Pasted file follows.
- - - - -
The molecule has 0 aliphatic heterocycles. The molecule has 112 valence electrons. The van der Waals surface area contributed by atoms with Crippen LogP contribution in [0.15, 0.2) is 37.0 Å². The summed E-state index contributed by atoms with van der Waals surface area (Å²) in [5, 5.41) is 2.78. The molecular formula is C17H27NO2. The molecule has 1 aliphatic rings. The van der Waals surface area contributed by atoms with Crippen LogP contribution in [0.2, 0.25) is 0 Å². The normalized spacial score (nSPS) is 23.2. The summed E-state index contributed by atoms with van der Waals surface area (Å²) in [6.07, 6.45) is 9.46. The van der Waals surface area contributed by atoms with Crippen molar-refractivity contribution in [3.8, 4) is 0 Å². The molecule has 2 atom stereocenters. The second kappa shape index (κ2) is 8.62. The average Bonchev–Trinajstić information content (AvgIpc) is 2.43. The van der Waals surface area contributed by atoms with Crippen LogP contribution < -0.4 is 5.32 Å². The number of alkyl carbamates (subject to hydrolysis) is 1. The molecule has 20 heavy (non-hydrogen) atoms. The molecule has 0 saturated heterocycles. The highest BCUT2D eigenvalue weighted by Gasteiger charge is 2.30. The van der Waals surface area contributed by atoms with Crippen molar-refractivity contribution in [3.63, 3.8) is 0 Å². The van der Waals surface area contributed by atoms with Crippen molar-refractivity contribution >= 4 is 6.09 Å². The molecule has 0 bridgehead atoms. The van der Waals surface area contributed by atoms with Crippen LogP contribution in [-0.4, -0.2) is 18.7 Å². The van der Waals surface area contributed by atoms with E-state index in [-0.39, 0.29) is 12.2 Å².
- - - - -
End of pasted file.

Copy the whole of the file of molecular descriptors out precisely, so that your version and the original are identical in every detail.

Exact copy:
The molecule has 0 aliphatic heterocycles. The molecule has 112 valence electrons. The van der Waals surface area contributed by atoms with Crippen LogP contribution in [0.15, 0.2) is 37.0 Å². The summed E-state index contributed by atoms with van der Waals surface area (Å²) in [5, 5.41) is 2.78. The molecular formula is C17H27NO2. The molecule has 1 aliphatic rings. The van der Waals surface area contributed by atoms with Crippen LogP contribution in [0.2, 0.25) is 0 Å². The normalized spacial score (nSPS) is 23.2. The summed E-state index contributed by atoms with van der Waals surface area (Å²) in [6.07, 6.45) is 9.46. The van der Waals surface area contributed by atoms with Crippen molar-refractivity contribution in [3.8, 4) is 0 Å². The molecule has 2 atom stereocenters. The second kappa shape index (κ2) is 8.62. The average Bonchev–Trinajstić information content (AvgIpc) is 2.43. The van der Waals surface area contributed by atoms with Crippen LogP contribution < -0.4 is 5.32 Å². The number of alkyl carbamates (subject to hydrolysis) is 1. The molecule has 20 heavy (non-hydrogen) atoms. The molecule has 0 saturated heterocycles. The highest BCUT2D eigenvalue weighted by Gasteiger charge is 2.30. The van der Waals surface area contributed by atoms with Crippen molar-refractivity contribution in [3.63, 3.8) is 0 Å². The van der Waals surface area contributed by atoms with Crippen molar-refractivity contribution >= 4 is 6.09 Å². The molecule has 0 bridgehead atoms. The van der Waals surface area contributed by atoms with Crippen LogP contribution in [-0.4, -0.2) is 18.7 Å². The van der Waals surface area contributed by atoms with E-state index in [-0.39, 0.29) is 12.2 Å².